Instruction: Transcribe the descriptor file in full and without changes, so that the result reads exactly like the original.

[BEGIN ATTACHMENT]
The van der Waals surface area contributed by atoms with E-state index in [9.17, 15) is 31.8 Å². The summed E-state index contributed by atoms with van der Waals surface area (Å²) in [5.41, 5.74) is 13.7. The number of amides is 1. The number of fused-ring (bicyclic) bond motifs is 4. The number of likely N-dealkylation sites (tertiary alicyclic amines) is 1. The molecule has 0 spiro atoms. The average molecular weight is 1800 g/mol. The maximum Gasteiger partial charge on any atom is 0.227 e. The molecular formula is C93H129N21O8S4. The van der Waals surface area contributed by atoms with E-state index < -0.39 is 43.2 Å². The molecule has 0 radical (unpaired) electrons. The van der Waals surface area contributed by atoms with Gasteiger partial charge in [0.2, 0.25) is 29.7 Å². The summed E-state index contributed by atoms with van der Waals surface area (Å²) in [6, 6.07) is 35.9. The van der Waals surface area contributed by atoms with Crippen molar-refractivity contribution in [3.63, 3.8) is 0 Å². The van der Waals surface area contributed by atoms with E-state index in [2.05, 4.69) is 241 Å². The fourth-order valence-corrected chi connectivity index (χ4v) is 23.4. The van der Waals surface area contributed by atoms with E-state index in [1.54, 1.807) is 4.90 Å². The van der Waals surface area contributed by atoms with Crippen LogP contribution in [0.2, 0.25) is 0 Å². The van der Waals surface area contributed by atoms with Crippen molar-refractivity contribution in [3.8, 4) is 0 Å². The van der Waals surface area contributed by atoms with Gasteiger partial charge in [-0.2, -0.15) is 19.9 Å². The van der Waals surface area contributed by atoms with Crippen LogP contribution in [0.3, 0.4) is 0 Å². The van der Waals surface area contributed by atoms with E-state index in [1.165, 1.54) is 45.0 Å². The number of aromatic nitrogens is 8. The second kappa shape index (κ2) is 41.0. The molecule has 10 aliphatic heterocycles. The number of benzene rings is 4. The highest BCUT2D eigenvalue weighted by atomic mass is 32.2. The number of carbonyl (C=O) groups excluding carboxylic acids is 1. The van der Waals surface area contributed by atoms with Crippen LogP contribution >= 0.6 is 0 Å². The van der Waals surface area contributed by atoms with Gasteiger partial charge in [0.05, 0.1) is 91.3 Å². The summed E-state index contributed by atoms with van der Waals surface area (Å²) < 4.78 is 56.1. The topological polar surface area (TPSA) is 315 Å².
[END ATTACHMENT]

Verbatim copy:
The van der Waals surface area contributed by atoms with E-state index in [9.17, 15) is 31.8 Å². The summed E-state index contributed by atoms with van der Waals surface area (Å²) in [5.41, 5.74) is 13.7. The number of amides is 1. The number of fused-ring (bicyclic) bond motifs is 4. The number of likely N-dealkylation sites (tertiary alicyclic amines) is 1. The molecule has 0 spiro atoms. The average molecular weight is 1800 g/mol. The maximum Gasteiger partial charge on any atom is 0.227 e. The molecular formula is C93H129N21O8S4. The van der Waals surface area contributed by atoms with E-state index < -0.39 is 43.2 Å². The molecule has 0 radical (unpaired) electrons. The van der Waals surface area contributed by atoms with Gasteiger partial charge in [0.2, 0.25) is 29.7 Å². The summed E-state index contributed by atoms with van der Waals surface area (Å²) in [6, 6.07) is 35.9. The van der Waals surface area contributed by atoms with Crippen molar-refractivity contribution in [3.63, 3.8) is 0 Å². The van der Waals surface area contributed by atoms with E-state index in [2.05, 4.69) is 241 Å². The fourth-order valence-corrected chi connectivity index (χ4v) is 23.4. The van der Waals surface area contributed by atoms with E-state index in [1.54, 1.807) is 4.90 Å². The van der Waals surface area contributed by atoms with Crippen LogP contribution in [0.2, 0.25) is 0 Å². The van der Waals surface area contributed by atoms with Crippen molar-refractivity contribution in [3.8, 4) is 0 Å². The van der Waals surface area contributed by atoms with Gasteiger partial charge in [-0.2, -0.15) is 19.9 Å². The van der Waals surface area contributed by atoms with Crippen LogP contribution in [0.3, 0.4) is 0 Å². The van der Waals surface area contributed by atoms with E-state index in [1.165, 1.54) is 45.0 Å². The number of aromatic nitrogens is 8. The second kappa shape index (κ2) is 41.0. The molecule has 10 aliphatic heterocycles. The number of benzene rings is 4. The highest BCUT2D eigenvalue weighted by atomic mass is 32.2. The number of carbonyl (C=O) groups excluding carboxylic acids is 1. The van der Waals surface area contributed by atoms with Crippen LogP contribution >= 0.6 is 0 Å². The van der Waals surface area contributed by atoms with Gasteiger partial charge in [0.05, 0.1) is 91.3 Å². The summed E-state index contributed by atoms with van der Waals surface area (Å²) < 4.78 is 56.1. The topological polar surface area (TPSA) is 315 Å².